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Happy Easter

Sanko Store Mural, Queen St, Toronto

Sanko Store Mural, Queen St, Toronto

Toronto. April 15

Toronto. April 15

Toronto has had a brutal winter, likely the worst winter on record. We came back for Easter expecting the weather to have taken a turn for  the better but the day after we arrived, we woke up in the morning to be greeted by snow and freezing temperatures. Still, its nice to be back and to catch up with family and friends.

I went in search of displays of Easter eggs in order to post an appropriate Easter photo but came across this fantastic mural instead. It spans the entire wall of a building on Queen St. and the scene above is only a small part of it. No cute Easter eggs but there is an egg in a bowl of noodles and frankly when we arrived a bowl of hot noodle soup was a darn sight more pleasing than a chocolate Easter egg. Thankfully, the weather has warmed up a little over the last couple of days and hopefully, it will continue to get better.

I wish all my readers a very happy Easter.

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Domenica di Palme (Palm Sunday)

1397420475711A number of the activities I’m involved in happen in the neighbourhood called Prati which is on the other side of the Vatican from where we live. The quickest way to get there is to cross Piazza San Pietro which is always interesting as there’s often something going, on in addition to the many tourists walking around. A few days ago, I watched with amazement as a huge gardening truck carrying several small olive trees, stopped by the obelisk at the centre and unloaded them. On my way back, the trees had been planted around the obelisk. I thought perhaps the Pope had decided on some novel garden landscaping but when I related this news about the olive trees to Fidz, he said “its for Palm Sunday”. He told me that here in Italy, its traditional to place baskets of olive branches in church and people take the branches home after Mass and hang them inside the front door.

DSC00032Palm Sunday, which is the sunday before Easter, commemorates the entry of Jesus into Jerusalem where he was supposedly greeted with people waving palm branches. We were in a small village just outside Rome and this morning the church was packed. Some people were walking out of church with big bunches of olive branches even before the Mass had ended. Somehow, word must have gone out that the olive branches were running out as all of a sudden a car drove up and unloaded a whole pile more. These were carried into church and placed in a basket at the back while the service was going on. I didn’t wait to see the people coming out into the Piazza carrying their olive branches after Mass as my companions were eager to go for a walk but it was all quite fascinating!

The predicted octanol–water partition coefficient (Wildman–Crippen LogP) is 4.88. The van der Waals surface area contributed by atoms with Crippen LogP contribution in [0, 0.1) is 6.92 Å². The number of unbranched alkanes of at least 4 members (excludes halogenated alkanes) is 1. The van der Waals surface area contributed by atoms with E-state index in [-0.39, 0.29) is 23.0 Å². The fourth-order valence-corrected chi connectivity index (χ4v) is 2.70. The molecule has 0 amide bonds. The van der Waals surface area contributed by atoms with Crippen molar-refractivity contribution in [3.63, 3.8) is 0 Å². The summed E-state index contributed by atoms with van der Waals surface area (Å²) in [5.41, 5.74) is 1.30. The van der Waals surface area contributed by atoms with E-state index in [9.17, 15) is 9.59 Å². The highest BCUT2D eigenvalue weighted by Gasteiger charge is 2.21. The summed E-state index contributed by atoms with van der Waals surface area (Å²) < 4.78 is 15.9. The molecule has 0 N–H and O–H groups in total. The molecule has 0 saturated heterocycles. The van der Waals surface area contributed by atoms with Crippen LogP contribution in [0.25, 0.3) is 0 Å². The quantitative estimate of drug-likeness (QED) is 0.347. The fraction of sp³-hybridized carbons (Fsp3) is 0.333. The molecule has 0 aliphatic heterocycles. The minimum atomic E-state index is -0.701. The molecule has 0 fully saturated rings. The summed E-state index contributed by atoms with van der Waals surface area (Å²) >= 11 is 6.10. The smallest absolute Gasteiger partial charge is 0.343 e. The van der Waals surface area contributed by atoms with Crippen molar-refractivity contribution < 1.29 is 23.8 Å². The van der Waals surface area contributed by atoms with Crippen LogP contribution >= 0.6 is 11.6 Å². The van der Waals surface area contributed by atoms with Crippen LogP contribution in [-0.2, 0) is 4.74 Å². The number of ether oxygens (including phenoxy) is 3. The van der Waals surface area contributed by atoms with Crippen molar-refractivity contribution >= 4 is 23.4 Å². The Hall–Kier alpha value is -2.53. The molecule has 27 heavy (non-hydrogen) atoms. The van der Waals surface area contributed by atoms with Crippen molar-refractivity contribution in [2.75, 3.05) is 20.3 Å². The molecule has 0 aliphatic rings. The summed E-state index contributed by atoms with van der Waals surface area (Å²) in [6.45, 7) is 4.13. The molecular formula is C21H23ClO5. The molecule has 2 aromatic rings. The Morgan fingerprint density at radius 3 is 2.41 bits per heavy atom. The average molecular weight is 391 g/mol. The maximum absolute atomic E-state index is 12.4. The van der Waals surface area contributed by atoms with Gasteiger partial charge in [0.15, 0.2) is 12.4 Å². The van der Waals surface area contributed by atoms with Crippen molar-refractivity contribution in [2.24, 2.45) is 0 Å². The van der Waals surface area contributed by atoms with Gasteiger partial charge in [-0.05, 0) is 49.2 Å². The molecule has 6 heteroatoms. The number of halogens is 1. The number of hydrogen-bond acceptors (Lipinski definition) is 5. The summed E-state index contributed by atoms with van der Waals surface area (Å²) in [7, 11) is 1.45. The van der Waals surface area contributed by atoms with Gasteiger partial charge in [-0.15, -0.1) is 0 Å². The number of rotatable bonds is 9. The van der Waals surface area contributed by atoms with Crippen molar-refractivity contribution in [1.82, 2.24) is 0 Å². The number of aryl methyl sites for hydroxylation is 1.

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No Road Rage in Rome

1396961272777You would think that with the Italians being an excitable people and the traffic being a bit chaotic, there would be a lot of road rage here but no. In general, traffic flows fairly smoothly and people are tolerant and forgiving towards each other. This was brought home to me a few days ago when we had an unfortunate incident.

1396961353693Parking space is at a premium on the little hill where we live and one (not me!) has to parallel park within inches of the cars in front and behind.  Imagine how disconcerted we were when we got into the car and it wouldn’t start. Fidz thought the battery had somehow run down so he decided that he could likely start the car by putting it into gear while letting it roll down the hill. First the car had to be extricated out of the parking spot so with me steering and Fidz pushing and cursing, we somehow managed to get it out. Let me just say that it would have been easier with a tin opener! The road down the hill is not only very narrow but also winding so I was very nervous about this whole approach though I didn’t have a better one to propose. Well imagine our dismay when we reached the bottom of the hill and were unable to get the car started. It just gently ground to a halt right in the middle of the road coming up to a busy intersection. Fidz went off to get help while I waited in the car practising what I would say to the carabinieri or other people who stopped to find out why we were stopped in that critical location making a two way street now a one way in both directions. To my surprise, nobody honked, cursed or complained. Cars, buses, vans and even a small garbage truck just made their way around the car when the opportunity arose, without any fuss. After about 45 minutes, a mechanic arrived and jump-started the car and we went on our way. It was just amazing to me and I couldn’t imagine people being so tolerant in many other cities.